@Jim that is a good question, and the answer is - I don't know! (You should however write function in front of your code so it's clear what you're asking.) My guess would be that it will be destroyed at the end of the function - one would have to try out. I'm tempted to remove this answer because it doesn't answer what you ask –  Pekka 웃 Dec 15 '11 at 16:45

the best way to know is to test.

however the simple answer is that __destruct is called during garbage cleanup. coarse that does not help anyone as garbage cleanup is an ongoing process that cleans up local variables when there is no scope that can call them.

however here is some sample code, and the result which fully explains what happens when exiting scope internally to the script.

<?php
class testingdestructor {
    public function __construct($num) {
        $this->num = $num;
    }
    public function __destruct() {
        echo "I am number {$this->num}\n";
    }
}
class testing2{
    public function __construct($num) {
        $this->classtest = new testingdestructor($num);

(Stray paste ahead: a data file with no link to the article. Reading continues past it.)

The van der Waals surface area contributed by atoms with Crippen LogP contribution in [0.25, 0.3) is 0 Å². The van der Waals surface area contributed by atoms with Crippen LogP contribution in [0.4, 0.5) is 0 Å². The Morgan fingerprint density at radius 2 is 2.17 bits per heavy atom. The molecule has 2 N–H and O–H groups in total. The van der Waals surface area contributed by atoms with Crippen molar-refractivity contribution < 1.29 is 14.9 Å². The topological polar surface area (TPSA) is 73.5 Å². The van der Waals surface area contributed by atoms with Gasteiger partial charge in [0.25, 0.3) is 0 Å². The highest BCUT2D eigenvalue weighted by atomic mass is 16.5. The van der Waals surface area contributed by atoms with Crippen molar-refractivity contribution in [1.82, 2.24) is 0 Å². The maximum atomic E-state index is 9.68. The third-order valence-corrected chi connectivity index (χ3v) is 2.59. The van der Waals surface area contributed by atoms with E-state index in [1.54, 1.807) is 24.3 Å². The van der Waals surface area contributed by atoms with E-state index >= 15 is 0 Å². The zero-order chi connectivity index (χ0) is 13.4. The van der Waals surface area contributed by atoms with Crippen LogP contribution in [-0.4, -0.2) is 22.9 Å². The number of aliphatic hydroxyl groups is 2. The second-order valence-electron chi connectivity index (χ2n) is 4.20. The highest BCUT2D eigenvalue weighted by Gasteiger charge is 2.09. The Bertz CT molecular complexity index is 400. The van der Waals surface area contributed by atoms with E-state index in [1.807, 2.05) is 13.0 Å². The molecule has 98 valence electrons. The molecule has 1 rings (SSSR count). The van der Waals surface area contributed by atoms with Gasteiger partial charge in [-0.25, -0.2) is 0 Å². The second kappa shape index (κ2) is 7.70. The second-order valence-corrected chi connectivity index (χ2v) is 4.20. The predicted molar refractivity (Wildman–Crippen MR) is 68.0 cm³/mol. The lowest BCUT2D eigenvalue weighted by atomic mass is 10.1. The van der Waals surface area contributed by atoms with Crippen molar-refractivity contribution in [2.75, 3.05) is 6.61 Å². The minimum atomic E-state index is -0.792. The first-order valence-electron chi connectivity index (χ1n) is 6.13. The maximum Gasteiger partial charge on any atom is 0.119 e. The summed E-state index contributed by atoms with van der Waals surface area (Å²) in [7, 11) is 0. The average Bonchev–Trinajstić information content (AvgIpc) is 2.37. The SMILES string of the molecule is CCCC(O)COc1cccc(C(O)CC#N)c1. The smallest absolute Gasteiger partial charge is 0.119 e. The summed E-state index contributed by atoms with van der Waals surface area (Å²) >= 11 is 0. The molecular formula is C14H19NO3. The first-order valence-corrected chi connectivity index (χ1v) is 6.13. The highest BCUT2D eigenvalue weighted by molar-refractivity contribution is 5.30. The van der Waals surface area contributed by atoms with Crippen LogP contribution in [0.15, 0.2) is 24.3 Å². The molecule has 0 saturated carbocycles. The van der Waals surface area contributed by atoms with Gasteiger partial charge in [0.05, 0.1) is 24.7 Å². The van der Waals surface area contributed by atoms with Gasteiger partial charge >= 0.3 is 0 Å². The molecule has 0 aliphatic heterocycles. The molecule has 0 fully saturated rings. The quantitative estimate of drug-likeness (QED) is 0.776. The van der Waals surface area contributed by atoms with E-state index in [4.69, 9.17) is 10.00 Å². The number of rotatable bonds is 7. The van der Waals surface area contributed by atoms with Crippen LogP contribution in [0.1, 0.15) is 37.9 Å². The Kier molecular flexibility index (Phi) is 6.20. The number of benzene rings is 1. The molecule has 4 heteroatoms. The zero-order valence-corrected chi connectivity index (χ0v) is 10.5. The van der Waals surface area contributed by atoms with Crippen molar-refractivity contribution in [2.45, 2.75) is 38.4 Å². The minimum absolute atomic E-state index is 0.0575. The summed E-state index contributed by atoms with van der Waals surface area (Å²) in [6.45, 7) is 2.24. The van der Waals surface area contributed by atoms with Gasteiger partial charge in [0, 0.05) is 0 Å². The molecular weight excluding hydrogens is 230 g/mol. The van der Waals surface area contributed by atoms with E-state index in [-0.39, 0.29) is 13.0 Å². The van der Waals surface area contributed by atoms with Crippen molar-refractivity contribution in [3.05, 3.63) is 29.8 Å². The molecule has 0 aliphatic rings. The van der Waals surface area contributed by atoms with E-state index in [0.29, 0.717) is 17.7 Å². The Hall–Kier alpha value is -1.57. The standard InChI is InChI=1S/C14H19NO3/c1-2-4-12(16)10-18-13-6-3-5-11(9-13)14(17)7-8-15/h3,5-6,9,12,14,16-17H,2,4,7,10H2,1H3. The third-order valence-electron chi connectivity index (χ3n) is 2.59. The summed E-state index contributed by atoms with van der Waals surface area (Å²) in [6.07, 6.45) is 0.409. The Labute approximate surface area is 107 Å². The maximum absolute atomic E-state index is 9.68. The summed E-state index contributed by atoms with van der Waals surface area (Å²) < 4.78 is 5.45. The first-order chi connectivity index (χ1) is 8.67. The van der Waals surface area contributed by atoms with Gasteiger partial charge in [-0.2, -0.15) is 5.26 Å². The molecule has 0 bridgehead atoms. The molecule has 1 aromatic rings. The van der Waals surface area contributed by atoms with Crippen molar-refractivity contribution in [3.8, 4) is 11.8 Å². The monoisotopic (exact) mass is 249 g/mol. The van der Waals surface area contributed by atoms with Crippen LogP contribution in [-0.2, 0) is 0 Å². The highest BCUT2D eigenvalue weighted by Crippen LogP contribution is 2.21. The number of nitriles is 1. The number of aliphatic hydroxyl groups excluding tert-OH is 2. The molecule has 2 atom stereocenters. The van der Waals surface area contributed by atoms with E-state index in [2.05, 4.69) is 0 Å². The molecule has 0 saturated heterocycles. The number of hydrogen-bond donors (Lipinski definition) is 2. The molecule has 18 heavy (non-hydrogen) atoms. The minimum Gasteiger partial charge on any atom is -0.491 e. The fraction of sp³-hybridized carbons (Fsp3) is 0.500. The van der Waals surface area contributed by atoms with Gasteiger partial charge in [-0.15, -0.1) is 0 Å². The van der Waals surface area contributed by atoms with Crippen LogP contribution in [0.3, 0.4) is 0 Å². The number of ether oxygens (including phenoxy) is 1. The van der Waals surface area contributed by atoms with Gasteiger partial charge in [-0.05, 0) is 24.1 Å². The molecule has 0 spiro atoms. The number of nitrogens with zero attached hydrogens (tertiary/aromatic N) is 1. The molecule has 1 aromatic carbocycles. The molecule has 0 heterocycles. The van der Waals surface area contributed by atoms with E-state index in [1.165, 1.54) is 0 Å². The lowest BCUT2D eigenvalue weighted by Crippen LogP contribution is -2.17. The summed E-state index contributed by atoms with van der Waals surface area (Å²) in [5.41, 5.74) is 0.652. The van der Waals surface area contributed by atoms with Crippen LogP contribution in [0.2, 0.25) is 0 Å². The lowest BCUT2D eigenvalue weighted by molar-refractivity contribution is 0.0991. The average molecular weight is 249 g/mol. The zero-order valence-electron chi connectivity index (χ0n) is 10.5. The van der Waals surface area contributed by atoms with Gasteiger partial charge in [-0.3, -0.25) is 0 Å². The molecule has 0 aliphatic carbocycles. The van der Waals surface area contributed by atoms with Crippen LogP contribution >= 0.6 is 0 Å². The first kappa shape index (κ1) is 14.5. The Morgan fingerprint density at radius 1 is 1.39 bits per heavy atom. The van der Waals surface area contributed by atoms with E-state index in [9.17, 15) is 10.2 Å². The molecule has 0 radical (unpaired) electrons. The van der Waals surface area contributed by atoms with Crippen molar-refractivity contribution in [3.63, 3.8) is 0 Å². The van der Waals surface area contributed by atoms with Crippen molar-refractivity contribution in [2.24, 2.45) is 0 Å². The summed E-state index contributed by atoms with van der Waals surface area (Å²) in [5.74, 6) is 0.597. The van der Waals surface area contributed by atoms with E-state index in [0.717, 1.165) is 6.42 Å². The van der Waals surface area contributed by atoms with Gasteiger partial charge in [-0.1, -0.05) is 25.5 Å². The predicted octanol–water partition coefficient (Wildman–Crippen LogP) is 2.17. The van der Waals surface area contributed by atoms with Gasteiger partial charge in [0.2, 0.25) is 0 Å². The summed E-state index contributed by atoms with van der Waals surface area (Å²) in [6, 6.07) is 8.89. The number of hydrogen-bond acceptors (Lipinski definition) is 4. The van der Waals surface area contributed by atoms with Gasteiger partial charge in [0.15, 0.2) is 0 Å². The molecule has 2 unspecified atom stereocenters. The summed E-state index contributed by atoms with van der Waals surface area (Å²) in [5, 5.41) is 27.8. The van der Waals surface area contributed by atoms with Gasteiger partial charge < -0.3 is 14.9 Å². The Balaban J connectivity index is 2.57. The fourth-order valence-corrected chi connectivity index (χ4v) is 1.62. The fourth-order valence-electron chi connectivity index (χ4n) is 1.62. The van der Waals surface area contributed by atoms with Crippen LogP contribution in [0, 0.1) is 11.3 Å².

}
    public function __destruct() {
        echo "I am not a number\n";
    }
}
$iam1 = new testingdestructor(1);
$iam4 = new testing2(4);
function testfunction() {
    $iam2 = new testingdestructor(2);
}
testfunction();
$iam3 = new testingdestructor(3);
unset($iam1);

the output of this strange set of classes function and vars is this

I am number 2
I am number 1
I am number 3
I am not a number
I am number 4

this shows us that the end of the function calls the __destruct, as does unset, and that at least in practice that end of script cleanup is done in reverse order created.

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if create instance of a class and use the object.after finishing all your tasks if u call the destructor and again use the same object in the next line to perform some other task u will be no longer able to use. That means ur destructor is called successfully